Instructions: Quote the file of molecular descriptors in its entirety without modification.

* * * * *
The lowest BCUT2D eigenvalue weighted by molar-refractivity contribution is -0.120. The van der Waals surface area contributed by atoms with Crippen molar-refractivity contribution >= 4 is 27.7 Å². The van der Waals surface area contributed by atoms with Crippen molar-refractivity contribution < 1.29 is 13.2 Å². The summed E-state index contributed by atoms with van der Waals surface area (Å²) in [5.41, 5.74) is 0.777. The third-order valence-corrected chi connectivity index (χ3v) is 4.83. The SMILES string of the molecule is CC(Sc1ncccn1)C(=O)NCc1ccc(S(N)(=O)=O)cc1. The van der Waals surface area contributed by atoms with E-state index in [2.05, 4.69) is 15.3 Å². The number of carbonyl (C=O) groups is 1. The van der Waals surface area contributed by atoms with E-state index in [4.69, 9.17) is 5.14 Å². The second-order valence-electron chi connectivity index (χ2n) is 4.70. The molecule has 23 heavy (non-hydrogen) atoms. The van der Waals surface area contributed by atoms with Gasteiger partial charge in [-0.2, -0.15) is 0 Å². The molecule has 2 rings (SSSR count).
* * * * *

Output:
The lowest BCUT2D eigenvalue weighted by molar-refractivity contribution is -0.120. The van der Waals surface area contributed by atoms with Crippen molar-refractivity contribution >= 4 is 27.7 Å². The van der Waals surface area contributed by atoms with Crippen molar-refractivity contribution < 1.29 is 13.2 Å². The summed E-state index contributed by atoms with van der Waals surface area (Å²) in [5.41, 5.74) is 0.777. The third-order valence-corrected chi connectivity index (χ3v) is 4.83. The SMILES string of the molecule is CC(Sc1ncccn1)C(=O)NCc1ccc(S(N)(=O)=O)cc1. The van der Waals surface area contributed by atoms with E-state index in [2.05, 4.69) is 15.3 Å². The number of carbonyl (C=O) groups is 1. The van der Waals surface area contributed by atoms with E-state index in [4.69, 9.17) is 5.14 Å². The second-order valence-electron chi connectivity index (χ2n) is 4.70. The molecule has 23 heavy (non-hydrogen) atoms. The van der Waals surface area contributed by atoms with Gasteiger partial charge in [-0.2, -0.15) is 0 Å². The molecule has 2 rings (SSSR count).